• Fathead minnow;
  • Pimephales promelas;
  • Mass culture system;
  • Egg production;
  • Water treatment system design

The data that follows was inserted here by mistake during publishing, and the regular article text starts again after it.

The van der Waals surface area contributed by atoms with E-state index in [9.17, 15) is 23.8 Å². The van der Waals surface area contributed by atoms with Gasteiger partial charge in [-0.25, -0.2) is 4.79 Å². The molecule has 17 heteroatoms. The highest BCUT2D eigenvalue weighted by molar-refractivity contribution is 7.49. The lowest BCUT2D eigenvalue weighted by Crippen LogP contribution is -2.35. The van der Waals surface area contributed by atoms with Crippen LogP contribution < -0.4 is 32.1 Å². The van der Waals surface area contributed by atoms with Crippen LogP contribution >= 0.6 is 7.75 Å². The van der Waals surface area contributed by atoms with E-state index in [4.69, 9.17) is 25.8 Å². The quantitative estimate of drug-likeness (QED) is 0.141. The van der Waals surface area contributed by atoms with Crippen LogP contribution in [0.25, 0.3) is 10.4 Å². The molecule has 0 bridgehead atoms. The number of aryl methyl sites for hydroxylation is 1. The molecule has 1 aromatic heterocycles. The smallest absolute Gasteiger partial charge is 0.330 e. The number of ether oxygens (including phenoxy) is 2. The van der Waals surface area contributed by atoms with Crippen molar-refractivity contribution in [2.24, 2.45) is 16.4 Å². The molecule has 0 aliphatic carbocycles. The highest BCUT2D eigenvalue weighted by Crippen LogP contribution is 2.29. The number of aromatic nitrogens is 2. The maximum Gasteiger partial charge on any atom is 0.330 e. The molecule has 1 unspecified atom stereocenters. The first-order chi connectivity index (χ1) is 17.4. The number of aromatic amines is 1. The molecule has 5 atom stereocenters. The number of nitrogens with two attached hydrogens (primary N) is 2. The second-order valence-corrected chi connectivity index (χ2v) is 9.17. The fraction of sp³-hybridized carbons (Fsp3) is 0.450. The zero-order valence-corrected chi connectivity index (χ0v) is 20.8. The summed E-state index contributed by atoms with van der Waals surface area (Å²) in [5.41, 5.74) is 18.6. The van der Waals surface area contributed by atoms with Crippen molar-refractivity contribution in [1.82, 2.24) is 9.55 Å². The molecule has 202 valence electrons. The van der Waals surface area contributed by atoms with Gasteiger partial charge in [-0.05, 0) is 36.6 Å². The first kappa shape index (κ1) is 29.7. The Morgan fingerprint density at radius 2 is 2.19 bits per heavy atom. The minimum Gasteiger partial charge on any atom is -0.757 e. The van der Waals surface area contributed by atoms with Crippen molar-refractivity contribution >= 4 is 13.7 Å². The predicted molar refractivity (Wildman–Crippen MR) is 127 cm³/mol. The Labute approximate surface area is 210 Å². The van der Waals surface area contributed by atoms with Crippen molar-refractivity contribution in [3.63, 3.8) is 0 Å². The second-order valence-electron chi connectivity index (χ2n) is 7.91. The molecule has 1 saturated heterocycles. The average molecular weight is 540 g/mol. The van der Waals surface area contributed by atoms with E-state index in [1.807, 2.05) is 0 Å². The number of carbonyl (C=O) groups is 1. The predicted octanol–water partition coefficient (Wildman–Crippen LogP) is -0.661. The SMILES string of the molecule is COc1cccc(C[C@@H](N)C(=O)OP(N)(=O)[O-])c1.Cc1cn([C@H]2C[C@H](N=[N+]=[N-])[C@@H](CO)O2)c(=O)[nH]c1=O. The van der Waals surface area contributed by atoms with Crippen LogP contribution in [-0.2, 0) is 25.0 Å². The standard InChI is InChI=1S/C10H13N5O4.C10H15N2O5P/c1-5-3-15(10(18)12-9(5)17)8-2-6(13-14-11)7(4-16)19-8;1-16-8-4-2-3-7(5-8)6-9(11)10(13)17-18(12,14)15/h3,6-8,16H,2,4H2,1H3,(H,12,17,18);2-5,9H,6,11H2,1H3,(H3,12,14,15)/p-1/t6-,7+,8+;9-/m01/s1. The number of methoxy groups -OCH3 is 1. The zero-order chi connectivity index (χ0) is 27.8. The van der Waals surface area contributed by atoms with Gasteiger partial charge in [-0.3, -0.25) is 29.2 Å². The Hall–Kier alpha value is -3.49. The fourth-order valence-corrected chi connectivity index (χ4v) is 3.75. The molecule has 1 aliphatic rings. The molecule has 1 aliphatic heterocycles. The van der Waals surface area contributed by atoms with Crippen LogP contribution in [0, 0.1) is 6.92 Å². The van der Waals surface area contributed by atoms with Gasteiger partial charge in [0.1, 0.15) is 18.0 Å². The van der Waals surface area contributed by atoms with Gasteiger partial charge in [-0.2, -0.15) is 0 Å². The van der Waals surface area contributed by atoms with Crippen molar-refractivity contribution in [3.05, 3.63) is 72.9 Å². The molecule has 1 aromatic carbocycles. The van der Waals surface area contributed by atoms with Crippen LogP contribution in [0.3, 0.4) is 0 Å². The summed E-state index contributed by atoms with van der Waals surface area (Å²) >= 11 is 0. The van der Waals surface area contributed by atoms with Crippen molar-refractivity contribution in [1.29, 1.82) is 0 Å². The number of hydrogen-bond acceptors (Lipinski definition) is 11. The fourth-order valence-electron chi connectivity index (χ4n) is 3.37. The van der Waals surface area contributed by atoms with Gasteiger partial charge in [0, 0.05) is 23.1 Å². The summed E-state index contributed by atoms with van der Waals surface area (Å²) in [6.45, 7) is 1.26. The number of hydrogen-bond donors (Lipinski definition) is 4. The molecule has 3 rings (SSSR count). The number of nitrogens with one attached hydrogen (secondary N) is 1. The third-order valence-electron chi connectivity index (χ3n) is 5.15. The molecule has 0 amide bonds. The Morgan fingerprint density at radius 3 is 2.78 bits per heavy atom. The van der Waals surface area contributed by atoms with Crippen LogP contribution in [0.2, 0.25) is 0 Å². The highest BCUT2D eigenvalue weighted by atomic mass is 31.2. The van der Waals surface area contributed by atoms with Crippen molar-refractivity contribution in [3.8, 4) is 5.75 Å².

Fathead minnows are routinely cultured for use in aquatic toxicology studies. A new mass culture system described in the present study consisted of 6 stainless steel tanks, each containing 68 fish and 20 spawning substrates. Spawning results are compared with a previous system of 22 individual glass aquaria, which contained 16 fish and 4 spawning substrates per tank. During a 19-mo period, the new system produced an average of 4105 eggs/d, compared with an average of 2465 eggs/d with the previous system. Labor and maintenance were reduced with the new system. The stainless steel tanks eliminated aquaria glass breakage, and daily water use was reduced by 45%. Analysis of reference toxicant data from fish cultured using both systems indicated no change in the sensitivity of the test animals. Analyses of 2009 egg production data determined that a 6:1 to 7:1 female to male ratio had a significantly positive impact on egg production levels and that 6-mo-old breeding stock should be introduced to the spawning tanks in mid-spring for optimal egg production during the rest of the year. Implementing a stainless steel mass culture system significantly increased efficiency of egg production; reduced turnaround delay of mature animal availability for toxicity and molecular testing; and reduced labor time, costs, and inherent safety hazards, compared with glass aquaria systems. Environ Toxicol Chem 2014;33:126–133. © 2013 SETAC